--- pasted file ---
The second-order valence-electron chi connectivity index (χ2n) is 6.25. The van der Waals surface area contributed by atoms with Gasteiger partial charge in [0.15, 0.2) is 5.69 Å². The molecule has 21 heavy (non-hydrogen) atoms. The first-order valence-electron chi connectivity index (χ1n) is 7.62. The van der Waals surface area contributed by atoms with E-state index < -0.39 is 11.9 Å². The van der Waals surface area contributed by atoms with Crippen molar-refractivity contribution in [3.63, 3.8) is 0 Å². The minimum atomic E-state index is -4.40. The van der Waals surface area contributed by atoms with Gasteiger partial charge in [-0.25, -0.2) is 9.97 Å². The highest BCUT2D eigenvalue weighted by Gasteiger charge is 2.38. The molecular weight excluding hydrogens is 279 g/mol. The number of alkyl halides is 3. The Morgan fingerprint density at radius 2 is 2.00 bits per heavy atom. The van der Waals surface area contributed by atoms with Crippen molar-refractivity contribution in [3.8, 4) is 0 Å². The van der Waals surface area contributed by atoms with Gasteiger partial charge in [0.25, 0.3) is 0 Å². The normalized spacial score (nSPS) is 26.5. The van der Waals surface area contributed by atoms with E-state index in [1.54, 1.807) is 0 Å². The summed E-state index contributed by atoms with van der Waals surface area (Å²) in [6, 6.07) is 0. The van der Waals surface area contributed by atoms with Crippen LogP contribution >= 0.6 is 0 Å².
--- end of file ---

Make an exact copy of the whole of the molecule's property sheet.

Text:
The second-order valence-electron chi connectivity index (χ2n) is 6.25. The van der Waals surface area contributed by atoms with Gasteiger partial charge in [0.15, 0.2) is 5.69 Å². The molecule has 21 heavy (non-hydrogen) atoms. The first-order valence-electron chi connectivity index (χ1n) is 7.62. The van der Waals surface area contributed by atoms with E-state index < -0.39 is 11.9 Å². The van der Waals surface area contributed by atoms with Crippen molar-refractivity contribution in [3.63, 3.8) is 0 Å². The minimum atomic E-state index is -4.40. The van der Waals surface area contributed by atoms with Gasteiger partial charge in [-0.25, -0.2) is 9.97 Å². The highest BCUT2D eigenvalue weighted by Gasteiger charge is 2.38. The molecular weight excluding hydrogens is 279 g/mol. The number of alkyl halides is 3. The Morgan fingerprint density at radius 2 is 2.00 bits per heavy atom. The van der Waals surface area contributed by atoms with Crippen molar-refractivity contribution in [3.8, 4) is 0 Å². The van der Waals surface area contributed by atoms with Gasteiger partial charge in [0.25, 0.3) is 0 Å². The normalized spacial score (nSPS) is 26.5. The van der Waals surface area contributed by atoms with E-state index in [1.54, 1.807) is 0 Å². The summed E-state index contributed by atoms with van der Waals surface area (Å²) in [6, 6.07) is 0. The van der Waals surface area contributed by atoms with Crippen LogP contribution >= 0.6 is 0 Å².